Is it grammatical to say "according to the law" instead of "according the law"?

If so, is there any difference in meaning?

  • 4
    I believe you want to ask if it is "grammatically correct" to say... I don't think "is it grammatical to say" carries the right meaning. Commented Nov 16, 2017 at 7:18
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    @MuhammadbinYusrat yes it does, actually. Something can be grammatical or not. It's an adjective, just like any other.
    – terdon
    Commented Nov 16, 2017 at 8:17
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    It would be better if you could show a complete example sentence - a few words out of context can be very ambiguous in English! Commented Nov 16, 2017 at 14:05
  • 3
    To illustrate how important the example sentence is, suppose you had incorrectly extracted this phrase from its context as suggested in one of the answers below? You would then be told the wrong meaning of what you had read. In such cases not only do you need an example sentence, it must be the same sentence in which you encountered the sequence of words.
    – David K
    Commented Nov 16, 2017 at 14:09
  • 4
    The question definitely needs some context; that is, was there some particular text where "according the law" was used?
    – robin
    Commented Nov 16, 2017 at 20:24

5 Answers 5


When an average person hears the words according and law, the first thing that probably comes to their mind is the expression according to the law. So, no, according the law is incorrect. You should always say according to the law. according to something is actually a set phrase in English and you just can't leave the to out from it. It's part of the expression and therefore it must be there. Nor can you say according of the law. Again, that's just incorrect grammar.

However, according the law would still be grammatically correct, but it would mean a completely different thing. In this case, according is the present participle of the verb to accord which means to give or grant something to someone. For example:

Accord the law the necessary status in society is a task of the highest priority if we are to build a fair and just legal system.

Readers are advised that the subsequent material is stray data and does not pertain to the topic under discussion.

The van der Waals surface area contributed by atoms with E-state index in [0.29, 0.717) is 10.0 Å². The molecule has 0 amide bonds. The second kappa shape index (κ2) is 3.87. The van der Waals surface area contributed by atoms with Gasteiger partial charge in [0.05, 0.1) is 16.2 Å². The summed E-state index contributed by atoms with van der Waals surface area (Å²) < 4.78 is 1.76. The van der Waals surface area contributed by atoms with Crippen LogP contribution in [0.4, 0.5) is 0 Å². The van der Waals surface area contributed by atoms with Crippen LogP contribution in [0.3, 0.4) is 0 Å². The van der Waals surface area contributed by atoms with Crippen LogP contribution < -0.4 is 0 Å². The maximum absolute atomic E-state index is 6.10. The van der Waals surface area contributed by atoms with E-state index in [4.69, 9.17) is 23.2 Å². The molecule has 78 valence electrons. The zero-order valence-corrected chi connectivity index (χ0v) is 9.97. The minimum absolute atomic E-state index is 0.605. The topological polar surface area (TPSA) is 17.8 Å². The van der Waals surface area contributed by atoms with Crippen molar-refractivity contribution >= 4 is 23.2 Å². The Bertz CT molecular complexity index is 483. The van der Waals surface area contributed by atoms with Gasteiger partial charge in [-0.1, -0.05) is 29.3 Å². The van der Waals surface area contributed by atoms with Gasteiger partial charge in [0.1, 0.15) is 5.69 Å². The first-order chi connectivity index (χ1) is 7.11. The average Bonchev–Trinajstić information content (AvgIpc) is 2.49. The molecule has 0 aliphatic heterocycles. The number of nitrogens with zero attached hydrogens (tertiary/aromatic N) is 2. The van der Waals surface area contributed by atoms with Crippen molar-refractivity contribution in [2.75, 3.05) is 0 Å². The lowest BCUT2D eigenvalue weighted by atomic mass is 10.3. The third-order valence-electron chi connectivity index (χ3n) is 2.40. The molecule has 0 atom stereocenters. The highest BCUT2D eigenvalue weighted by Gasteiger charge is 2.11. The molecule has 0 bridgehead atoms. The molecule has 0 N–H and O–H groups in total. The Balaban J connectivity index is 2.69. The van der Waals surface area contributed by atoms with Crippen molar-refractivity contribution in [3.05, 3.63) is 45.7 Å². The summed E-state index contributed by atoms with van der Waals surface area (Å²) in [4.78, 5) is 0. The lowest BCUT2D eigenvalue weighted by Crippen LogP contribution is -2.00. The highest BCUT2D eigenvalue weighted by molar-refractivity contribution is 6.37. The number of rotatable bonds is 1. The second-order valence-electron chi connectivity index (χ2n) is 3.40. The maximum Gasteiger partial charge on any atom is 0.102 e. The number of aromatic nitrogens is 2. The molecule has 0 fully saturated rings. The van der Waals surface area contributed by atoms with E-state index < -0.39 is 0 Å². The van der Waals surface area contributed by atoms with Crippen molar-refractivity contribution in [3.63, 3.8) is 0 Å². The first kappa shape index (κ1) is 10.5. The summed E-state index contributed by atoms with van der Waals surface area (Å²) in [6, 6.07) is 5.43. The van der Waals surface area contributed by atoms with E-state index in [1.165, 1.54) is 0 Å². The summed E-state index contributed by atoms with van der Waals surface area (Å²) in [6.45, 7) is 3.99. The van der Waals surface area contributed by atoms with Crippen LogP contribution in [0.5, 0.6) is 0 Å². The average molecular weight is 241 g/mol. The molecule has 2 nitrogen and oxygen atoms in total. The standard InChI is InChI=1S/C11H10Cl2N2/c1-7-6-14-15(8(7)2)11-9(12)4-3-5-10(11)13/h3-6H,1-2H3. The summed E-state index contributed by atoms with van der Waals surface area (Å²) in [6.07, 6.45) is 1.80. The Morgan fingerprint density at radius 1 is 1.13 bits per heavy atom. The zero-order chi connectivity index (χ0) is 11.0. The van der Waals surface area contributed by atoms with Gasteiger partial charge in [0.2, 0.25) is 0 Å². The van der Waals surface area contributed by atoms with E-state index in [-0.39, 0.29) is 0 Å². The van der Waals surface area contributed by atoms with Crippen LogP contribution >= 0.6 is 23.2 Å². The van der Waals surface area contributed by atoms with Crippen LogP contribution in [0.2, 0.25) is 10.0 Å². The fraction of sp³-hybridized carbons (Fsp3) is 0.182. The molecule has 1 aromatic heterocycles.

• 22
    We don't always say "according to the law"; sometimes we say "according to law".
    – rjpond
    Commented Nov 16, 2017 at 8:05
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    I think I've heard "according to law" once or twice, but I don't think this is a common phrasing. It might be British though. Commented Nov 16, 2017 at 8:48
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    On the very reasonable assumption that the questioner thinks "according the law" means the same as 'according to the law" (which it doesn't) this is a good answer. Commented Nov 16, 2017 at 15:06
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    @DawoodibnKareem A possible reason "according to law" would rank higher could be that it lends itself to more phrases, such as "according to law professionals," "according to law books," "according to law theory." Furthermore, I would consider both of those to be valid usages, but with slight differences that render them subtly more or less appropriate, based on the context. The question here is more about "according to (noun with or without article)" versus "according (noun with or without article)." Obviously, the latter is incorrect in all scenarios.
    – bubbleking
    Commented Nov 16, 2017 at 20:34
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    "According the law" would be correct in some constructions, e.g. "While I favor according the law a great deal of deference, this decision is unjust." That's unlikely to be what the asker was looking for, but there also isn't any context.
    – fectin
    Commented Nov 18, 2017 at 18:18

In the usual context of these words, as others have pointed out, one invariably says 'according to the law'.

However, you can use 'according the law', just not in the context you're referring to. To illustrate:

In areas of open lawlessness, according the law the respect it deserves can be difficult, if not impossible to achieve.

This obviously uses 'according' as a verb, not a preposition as in the example sentences.

I mention this usage as I don't think "No, according the law is completely incorrect," or "Only “according to the law” is correct" are entirely correct.